IV. Legal Update
Alaska: U.S. District Court Judge Sharon Gleason is urging the state and a groups of Alaska Native plaintiffs to see if they can reach a settlement over the plaintiffs voting rights lawsuit.According to The Associated Press, Gleason is reviewing a plan the state submitted—per her ruling—and is asking the parties to come to terms. New Lt. Gov. Byron Mallott told the news service that his desire is to settle the case.
Georgia: A voter in Douglas County as filed suit against the county and county elections officials claiming his civil rights were violated when he was asked to remove his NRA hat before entering a polling place to vote. According to The Associated Press, the lawsuit challenges what it calls a per se ban on clothing referencing the NRA at county polling places.
Indiana: Attorneys for former Secretary of State Charlie White argued their appeal before three judges of the Indiana Court of Appeals. The attorneys presented three arguments: ineffective assistance of counsel; insufficient evidence; and the jury and judge not properly applying the law. According to the Journal Gazette, a decision is expected in the next few weeks.
Kentucky: A civil suit has been filed in the recent judge executive race in Magoffin County. The suit claims that absentee ballots may have been improperly cast and that ineligible voters may have also cast ballots.
New Jersey: A judge in Hackensack ordered that the voting machines and all other materials related to the November 4 mayoral election in Bogota be preserved and presented to the state’s attorney general who is investigating reports that poll workers cast ballots on behalf of some elderly and Spanish-speaking voters.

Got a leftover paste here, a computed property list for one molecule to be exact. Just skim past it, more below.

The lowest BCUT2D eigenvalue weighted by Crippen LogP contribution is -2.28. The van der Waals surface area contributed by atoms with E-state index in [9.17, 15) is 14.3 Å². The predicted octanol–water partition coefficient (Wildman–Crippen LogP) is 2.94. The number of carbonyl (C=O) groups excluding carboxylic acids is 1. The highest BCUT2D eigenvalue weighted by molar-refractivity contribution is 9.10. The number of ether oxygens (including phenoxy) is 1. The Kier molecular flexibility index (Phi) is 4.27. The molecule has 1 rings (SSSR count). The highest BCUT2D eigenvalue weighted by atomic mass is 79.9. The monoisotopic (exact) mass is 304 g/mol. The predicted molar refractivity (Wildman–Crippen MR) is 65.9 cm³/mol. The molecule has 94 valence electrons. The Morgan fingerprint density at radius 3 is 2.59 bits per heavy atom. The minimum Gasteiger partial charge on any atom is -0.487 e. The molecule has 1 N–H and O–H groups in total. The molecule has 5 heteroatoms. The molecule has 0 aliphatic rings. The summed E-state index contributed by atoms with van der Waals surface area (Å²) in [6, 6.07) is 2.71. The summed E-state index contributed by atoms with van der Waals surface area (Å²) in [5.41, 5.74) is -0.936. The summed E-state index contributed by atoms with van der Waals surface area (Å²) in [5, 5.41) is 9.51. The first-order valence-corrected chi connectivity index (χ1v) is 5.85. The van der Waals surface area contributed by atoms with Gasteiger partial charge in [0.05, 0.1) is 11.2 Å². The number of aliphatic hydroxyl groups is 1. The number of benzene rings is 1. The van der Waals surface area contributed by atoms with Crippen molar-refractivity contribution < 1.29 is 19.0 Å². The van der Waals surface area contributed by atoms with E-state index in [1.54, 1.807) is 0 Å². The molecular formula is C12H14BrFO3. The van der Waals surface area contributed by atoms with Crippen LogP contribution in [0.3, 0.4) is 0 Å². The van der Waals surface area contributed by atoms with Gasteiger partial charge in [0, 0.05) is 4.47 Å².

New Mexico: On Wednesday, the New Mexico Supreme Court lifted a stay it had imposed on the recount in the race for land commissioner. The court lifted the stay and denied a petition to halt the recount by one of the candidates after state elections officials and the candidates came to an agreement on how to recount the ballots.
Oregon: Sponsors of Measure 92 — currently undergoing a statewide recount — filed an emergency lawsuit this week challenging the method used by elections officials to make sure signatures on ballot measure envelopes are not forged. According to The Associated Press, the suit seeks to force officials to count 4,600 ballots disqualified because signatures on the vote-by-mail envelopes didn’t match those on registration cards. Multnomah County Judge Henry Kantor denied the request saying that he did not find the state’s rules on matching ballot signatures to unreasonable or illegal.
U.S. Virgin Islands: The Virgin Islands Daily News has filed a petition with the V.I. Superior Court asking the court to intervene and allow the public — and media — to witness the recount process as written in the V.I. Code. The suit comes after the board of elections failed to allow the press or members of the public to witness the recount process. A second suit was also filed to halt the recount process entirely. On Monday, a judge granted a temporary restraining order and an injunction and ordered the St. Croix BOE to allow public access to the recount process.